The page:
Comparing these ingredients in a “solar human” with the composition of a real human, you can see the proportions are very different. This is even though we, the planets, and the Sun – the whole frickin’ Solar System, in fact – came out of the same collection of material. And the ratios of these ingredients are different not just for humans and the nearest star: they’re different for the Sun and comets, or between comets and asteroids, or rocky planets (like Earth) versus gas giants like Jupiter… in fact, the balance of the different elements (and the chemicals they form) is one of the most powerful tools we have to work out how things formed in the universe, and where they came from.
Some people might be looking at the graph above and thinking, “wait a second… why are the two most important ingredients in the Sun missing??”
Well, I deliberately left out hydrogen and helium in the first plot because…
… they completely dwarf everything else! They’re the most abundant elements in the universe, and they’d be by far the biggest in terms of weight and volume. I’m particularly proud that I finally managed to find a scientific reason to draw a helium balloon!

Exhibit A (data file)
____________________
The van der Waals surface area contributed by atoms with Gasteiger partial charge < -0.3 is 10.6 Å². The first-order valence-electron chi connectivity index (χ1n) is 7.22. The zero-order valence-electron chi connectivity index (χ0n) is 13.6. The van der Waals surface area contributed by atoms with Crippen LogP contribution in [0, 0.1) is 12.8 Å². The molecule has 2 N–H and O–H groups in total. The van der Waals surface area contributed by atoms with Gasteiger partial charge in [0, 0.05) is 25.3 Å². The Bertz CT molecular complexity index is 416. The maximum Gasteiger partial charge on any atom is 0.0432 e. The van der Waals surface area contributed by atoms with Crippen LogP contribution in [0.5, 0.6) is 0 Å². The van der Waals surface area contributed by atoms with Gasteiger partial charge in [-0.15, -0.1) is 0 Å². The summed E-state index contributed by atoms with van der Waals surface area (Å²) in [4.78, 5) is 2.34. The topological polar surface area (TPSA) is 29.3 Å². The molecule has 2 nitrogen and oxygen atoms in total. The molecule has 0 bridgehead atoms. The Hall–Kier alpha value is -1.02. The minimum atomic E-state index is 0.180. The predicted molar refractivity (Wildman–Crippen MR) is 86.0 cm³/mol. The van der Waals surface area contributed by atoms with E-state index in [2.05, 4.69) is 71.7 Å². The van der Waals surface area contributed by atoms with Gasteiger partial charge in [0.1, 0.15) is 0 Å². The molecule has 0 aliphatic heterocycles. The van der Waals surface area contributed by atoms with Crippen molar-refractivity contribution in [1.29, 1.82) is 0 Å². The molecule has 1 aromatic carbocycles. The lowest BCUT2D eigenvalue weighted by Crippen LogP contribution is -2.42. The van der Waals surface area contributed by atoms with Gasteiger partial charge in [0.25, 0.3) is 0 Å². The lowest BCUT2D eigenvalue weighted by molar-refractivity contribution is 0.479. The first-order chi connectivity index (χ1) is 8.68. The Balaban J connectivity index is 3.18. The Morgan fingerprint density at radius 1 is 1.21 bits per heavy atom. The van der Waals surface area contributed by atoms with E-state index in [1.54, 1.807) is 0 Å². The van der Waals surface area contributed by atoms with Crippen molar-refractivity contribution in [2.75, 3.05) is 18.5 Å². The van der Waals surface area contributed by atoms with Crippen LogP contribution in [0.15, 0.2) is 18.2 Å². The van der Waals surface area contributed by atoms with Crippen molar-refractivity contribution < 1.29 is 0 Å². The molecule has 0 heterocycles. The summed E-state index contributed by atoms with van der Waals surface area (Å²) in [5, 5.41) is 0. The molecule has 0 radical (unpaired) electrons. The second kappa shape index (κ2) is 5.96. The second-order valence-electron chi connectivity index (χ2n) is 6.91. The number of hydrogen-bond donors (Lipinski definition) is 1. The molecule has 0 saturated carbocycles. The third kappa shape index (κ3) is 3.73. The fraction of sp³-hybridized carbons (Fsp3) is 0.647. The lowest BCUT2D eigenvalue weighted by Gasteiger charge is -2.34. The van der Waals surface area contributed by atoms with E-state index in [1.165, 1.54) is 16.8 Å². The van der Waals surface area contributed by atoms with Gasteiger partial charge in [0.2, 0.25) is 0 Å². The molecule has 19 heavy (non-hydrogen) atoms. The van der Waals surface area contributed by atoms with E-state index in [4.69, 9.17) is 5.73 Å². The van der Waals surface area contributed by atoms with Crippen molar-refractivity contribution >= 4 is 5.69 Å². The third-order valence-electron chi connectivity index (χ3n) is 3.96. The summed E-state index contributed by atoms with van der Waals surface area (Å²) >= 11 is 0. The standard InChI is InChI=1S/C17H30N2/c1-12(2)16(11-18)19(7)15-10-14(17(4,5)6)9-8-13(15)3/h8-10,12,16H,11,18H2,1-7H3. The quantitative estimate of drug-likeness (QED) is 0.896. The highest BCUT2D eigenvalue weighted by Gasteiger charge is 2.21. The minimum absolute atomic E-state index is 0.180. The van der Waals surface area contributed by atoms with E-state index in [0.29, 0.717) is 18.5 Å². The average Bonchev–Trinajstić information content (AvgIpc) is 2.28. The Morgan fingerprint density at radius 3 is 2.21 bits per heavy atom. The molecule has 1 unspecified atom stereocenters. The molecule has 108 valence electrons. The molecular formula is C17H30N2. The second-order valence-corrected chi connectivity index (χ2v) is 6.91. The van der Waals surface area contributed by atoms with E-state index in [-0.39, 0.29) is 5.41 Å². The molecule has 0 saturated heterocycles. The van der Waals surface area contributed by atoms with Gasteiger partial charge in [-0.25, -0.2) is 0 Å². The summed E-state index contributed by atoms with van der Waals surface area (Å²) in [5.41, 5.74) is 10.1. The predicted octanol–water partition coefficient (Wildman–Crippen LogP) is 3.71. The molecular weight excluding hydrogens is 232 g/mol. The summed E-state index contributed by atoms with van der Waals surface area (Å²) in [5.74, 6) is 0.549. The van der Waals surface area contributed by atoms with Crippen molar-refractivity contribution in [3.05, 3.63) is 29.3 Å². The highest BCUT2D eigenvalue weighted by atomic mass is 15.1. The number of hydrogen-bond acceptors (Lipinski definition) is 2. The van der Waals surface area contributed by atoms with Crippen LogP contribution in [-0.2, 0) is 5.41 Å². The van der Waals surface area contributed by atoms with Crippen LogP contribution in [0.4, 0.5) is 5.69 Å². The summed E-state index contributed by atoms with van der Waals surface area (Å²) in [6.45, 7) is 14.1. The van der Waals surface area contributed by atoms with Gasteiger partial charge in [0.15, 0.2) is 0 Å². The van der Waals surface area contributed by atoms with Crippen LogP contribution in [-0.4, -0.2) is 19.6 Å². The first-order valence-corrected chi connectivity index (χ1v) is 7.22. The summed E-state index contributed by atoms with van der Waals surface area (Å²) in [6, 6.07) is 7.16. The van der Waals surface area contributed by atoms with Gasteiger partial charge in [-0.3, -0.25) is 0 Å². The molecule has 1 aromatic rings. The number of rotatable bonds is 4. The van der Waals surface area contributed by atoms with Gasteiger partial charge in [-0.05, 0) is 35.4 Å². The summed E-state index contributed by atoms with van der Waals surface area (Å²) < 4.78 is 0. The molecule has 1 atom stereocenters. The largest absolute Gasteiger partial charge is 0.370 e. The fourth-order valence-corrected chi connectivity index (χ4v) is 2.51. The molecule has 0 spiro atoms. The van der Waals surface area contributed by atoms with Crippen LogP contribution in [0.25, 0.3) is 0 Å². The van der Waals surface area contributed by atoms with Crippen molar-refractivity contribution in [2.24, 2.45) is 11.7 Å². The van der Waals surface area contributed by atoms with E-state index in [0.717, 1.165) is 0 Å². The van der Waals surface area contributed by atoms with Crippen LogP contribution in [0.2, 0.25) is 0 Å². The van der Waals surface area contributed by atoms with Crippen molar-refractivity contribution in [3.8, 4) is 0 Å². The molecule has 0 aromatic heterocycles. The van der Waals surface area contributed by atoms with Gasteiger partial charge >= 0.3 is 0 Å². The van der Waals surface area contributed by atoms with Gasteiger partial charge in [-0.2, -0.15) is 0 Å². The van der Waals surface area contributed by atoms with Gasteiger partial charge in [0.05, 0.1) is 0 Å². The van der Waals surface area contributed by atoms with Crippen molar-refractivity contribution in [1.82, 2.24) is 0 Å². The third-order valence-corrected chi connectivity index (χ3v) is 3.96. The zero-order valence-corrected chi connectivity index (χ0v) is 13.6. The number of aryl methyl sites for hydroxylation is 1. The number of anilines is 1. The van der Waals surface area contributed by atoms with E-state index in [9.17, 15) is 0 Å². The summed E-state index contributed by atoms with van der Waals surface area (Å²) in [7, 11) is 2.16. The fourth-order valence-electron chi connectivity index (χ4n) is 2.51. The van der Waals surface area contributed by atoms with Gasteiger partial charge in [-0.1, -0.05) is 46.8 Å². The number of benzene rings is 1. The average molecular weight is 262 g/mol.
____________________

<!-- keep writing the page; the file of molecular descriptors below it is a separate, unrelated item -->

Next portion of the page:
In fact, yesterday (Thursday) was the UN’s International Day of Women and Girls in Science, and @theastroholic marked it with a really nice vlog about Cecilia Payne-Gaposchkin, author of ‘the most brilliant thesis in all of astronomy’, proving that most of the visible universe is hydrogen! The same is true in the Sun: add up helium and all the other bubbles in our second chart, and they still don’t come close to the amount of hydrogen.